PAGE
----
The poll is most disastrous for Labour, with the party’s support collapsing across the country. Pictured: Jeremy Corbyn 

In Yorkshire the same pattern has handed the Tories a five-point lead, giving Boris Johnson’s party a lead in every English region apart from London and the North East, despite support for both main parties dropping across the country with more than a month to go until the vote.

In Yorkshire and Humberside, the predicted Labour vote share is now just 29 per cent, compared to 49 per cent in 2017.

In the North East, Labour’s support has gone from 55 per cent to 32 per cent, in the North West from 55 per cent to 30 per cent and in the East Midlands, from 41 per cent to just 22 per cent.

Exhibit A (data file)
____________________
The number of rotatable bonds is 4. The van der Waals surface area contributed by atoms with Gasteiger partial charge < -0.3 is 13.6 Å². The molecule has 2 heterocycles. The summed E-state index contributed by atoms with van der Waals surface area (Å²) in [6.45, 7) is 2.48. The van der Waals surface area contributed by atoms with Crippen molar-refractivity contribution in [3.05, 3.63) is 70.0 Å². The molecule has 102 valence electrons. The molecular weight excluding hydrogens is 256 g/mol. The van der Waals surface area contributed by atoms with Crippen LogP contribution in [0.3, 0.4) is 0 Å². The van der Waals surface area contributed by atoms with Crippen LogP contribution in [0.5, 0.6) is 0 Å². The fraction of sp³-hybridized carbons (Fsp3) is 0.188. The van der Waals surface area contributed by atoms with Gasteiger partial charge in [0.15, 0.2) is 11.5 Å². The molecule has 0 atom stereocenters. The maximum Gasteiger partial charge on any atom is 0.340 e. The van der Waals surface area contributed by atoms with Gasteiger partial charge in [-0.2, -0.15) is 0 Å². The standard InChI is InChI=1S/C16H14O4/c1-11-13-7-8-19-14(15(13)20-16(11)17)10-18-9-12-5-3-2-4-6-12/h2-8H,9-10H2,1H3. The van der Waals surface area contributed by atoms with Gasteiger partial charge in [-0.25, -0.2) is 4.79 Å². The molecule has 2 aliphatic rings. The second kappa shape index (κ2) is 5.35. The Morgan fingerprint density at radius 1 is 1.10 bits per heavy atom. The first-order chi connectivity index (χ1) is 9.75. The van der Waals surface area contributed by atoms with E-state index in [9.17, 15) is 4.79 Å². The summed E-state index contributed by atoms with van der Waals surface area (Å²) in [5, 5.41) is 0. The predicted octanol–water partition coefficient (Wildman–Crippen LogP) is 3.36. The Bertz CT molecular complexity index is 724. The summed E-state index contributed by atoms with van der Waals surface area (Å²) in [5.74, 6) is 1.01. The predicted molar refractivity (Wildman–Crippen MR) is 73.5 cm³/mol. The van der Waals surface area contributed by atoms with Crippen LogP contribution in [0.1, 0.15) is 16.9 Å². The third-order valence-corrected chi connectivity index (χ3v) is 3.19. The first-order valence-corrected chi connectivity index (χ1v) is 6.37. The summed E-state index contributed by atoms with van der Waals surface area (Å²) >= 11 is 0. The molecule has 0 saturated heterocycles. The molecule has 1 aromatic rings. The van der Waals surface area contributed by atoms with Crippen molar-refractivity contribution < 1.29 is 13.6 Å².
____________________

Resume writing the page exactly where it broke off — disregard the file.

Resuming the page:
In Wales, Labour support has plummeted from 49 per cent to 29 per cent, leaving them just one point ahead of the Conservatives on 28 per cent.

In London, which voted heavily to Remain, the Lib Dems gained a ten-point boost to 19 per cent, while Labour remain the largest party on 39 per cent despite a 16-point drop since 2017.

The figures will come as a boost for Mr Johnson, whose party now leads the polls in former Labour heartlands. 

Boris Johnson (pictured at the headquarters of Iceland Foods in northeast Wales on Friday) came under fire after he suggested his Brexit agreement was a 'great deal' for Northern Ireland as it would retain access to the EU single market and maintain freedom of movement

Boris Johnson (pictured at the headquarters of Iceland Foods in northeast Wales on Friday) came under fire after he suggested his Brexit agreement was a 'great deal' for Northern Ireland as it would retain access to the EU single market and maintain freedom of movement